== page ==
As we have banged on about at length, we’re not fans of Mock the Week. Of all regular participants, the one that grates our piss the most is Andrew “Andy” Parsons. While someone (probably Stewart Lee) believes that the panellists on Mock the Week are all angry young men in t-shirts, Andy resolutely refuses to fit this stereotype by being young or wearing a t-shirt. A middle-aged, bald tit in a flowery shirt, he sits at the end of the desk, monotonously chirruping out observations that are so obvious, they’re clearly only included in the edit so Nuts readers can think they’re as funny as the telly man. After burping out his trite observation, he explains EXACTLY why the joke works; telling you what you would have expected to happen, and what actually happened, and why they are different. “You see, what he’s done there, he’s walked into the door, and, and, and what he should have done… is open the door.”
Undeterred, we tried out Andy’s live stand-up DVD, the apparently unironically titled “Britain’s Got Idiots”. (“And here’s one of them now…”)
In traditional format, Parsons opens by talking to the front row, finding out who they are, what they do for a living and how long they’ve been married to the person sitting next to them. Three highways into easy comedy – shoehorn in an old joke and move on. Yet even here, on his DVD record at the end of his own tour, he manages to make a mess of it. One lady works with sick children, so Andy stammers around trying to think of a joke about sick kids that won’t get him bollocked on Newsnight. He makes a hash of it, remembering that he should go down the “god, better not make fun of them” route, but gets confused and forgets why he shouldn’t make fun of them, worrying that he’ll end up getting beaten up. It’s a mess.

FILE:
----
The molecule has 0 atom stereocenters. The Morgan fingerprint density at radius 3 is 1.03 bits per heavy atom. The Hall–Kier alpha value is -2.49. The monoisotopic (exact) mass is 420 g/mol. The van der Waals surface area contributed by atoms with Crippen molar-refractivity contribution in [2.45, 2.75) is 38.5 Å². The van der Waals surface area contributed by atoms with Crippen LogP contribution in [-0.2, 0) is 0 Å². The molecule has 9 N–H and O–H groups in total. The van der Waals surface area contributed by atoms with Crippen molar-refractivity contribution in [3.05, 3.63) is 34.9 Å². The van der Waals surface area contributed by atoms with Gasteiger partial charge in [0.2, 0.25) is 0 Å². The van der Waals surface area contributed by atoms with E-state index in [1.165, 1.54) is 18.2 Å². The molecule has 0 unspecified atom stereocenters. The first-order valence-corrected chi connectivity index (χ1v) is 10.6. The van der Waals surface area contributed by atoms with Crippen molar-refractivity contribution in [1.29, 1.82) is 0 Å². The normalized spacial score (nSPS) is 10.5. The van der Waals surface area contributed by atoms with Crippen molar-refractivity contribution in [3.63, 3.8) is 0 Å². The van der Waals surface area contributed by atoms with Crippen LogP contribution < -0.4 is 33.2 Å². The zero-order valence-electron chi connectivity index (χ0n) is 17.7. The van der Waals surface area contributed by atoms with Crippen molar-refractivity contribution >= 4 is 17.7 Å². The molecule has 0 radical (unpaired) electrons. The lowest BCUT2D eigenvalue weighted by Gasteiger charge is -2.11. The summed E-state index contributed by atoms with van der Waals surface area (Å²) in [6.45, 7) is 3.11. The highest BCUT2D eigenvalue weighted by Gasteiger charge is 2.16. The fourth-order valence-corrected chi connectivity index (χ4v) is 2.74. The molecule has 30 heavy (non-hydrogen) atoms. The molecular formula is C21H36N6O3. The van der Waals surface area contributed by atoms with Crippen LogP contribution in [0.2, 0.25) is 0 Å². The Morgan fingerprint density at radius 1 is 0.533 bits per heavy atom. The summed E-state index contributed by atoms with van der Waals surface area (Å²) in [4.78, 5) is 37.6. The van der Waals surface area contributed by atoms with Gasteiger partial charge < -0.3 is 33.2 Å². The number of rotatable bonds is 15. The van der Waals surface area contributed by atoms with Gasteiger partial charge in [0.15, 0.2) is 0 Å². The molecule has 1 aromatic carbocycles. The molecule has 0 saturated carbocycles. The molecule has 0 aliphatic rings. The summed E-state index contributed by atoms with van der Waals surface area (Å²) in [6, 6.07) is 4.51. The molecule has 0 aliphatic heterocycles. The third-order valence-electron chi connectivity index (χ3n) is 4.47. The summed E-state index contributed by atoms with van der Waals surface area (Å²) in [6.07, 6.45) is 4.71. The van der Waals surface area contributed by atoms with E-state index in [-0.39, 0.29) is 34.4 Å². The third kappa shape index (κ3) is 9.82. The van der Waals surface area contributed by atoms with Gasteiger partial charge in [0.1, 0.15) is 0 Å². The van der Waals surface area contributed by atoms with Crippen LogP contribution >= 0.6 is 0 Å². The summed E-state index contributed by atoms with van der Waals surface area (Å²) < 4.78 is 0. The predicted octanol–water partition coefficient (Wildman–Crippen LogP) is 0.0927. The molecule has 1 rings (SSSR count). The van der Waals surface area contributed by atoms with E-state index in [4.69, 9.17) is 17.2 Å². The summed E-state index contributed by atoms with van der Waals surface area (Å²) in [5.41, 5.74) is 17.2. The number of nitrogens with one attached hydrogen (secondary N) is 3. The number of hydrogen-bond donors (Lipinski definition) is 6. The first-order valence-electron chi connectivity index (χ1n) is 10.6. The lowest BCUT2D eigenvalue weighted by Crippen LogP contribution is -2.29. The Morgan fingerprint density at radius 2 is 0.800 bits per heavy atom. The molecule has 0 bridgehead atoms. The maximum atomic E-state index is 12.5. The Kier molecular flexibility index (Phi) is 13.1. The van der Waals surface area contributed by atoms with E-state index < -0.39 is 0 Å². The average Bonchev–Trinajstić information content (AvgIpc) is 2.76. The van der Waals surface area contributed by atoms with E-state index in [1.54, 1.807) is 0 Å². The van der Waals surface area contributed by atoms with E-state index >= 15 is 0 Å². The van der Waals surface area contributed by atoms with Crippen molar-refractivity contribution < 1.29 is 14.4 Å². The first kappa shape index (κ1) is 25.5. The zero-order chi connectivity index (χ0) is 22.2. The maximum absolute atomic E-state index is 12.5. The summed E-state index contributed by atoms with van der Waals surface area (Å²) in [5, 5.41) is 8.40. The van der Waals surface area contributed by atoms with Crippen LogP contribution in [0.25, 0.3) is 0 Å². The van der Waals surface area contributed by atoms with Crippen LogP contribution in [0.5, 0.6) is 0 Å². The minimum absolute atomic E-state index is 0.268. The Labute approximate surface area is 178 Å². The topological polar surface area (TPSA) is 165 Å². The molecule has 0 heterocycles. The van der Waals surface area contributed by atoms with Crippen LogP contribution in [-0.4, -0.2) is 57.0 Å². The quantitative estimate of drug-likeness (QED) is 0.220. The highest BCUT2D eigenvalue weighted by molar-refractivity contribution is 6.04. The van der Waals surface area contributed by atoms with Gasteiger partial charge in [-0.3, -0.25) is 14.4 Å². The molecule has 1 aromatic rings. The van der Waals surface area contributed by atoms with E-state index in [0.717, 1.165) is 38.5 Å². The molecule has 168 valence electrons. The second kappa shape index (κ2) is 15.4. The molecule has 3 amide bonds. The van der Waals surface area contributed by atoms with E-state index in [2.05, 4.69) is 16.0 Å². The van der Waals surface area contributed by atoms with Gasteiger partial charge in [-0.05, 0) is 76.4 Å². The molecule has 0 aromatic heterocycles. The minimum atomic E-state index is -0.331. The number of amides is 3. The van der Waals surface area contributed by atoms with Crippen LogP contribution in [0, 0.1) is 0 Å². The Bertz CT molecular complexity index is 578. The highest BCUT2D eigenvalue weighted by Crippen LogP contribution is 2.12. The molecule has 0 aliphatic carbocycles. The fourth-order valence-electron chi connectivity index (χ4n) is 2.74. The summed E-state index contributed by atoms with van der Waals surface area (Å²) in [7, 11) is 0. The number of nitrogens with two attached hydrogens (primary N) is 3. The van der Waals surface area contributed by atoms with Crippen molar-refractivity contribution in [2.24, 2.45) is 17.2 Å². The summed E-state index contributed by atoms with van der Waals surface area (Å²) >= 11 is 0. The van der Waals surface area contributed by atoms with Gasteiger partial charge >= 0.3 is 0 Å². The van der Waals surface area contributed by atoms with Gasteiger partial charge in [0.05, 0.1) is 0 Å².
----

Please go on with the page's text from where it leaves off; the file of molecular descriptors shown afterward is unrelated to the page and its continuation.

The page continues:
Also, Parsons is clearly a fan of his Mock the Week zingers and one liners, because the bulk of his act is them again. All of them. Have you ever had that thing where you’ve asked someone, “do you watch Mad Men?” and they don’t, and they haven’t even heard of it, and you end up getting into a long-winded explanation of the show, only for it to tail off with a weak, “there’s one of the characters that looks a bit like you”? The whole explanation was just padding, nobody really cared, and the payoff was barely worth it. That’s what Andy’s Mock the Week reprisals are like. “Remember when David Cameron…” starts yet another routine consisting of 90% preamble and 10% punchline. “Yes, ” you think, “that might have been funny at the time. But not now. Not now, two years later when you recorded this. Or a year after that when we finally bothered to watch you.”
But the truth is, the jokes weren’t funny when he blurted them out on Mock the Week, and they’re not funny now. Parsons has all the charm and stage presence of a wet rock as he awkwardly plods around, talking so slowly and deliberately that he seems to be the victim of a cruel brain complaint that means he can only remember things that happened two years ago, two words at a time.
Strongest possible recommendation to avoid, and to burn down any nearby theatres in case he pops up in your town.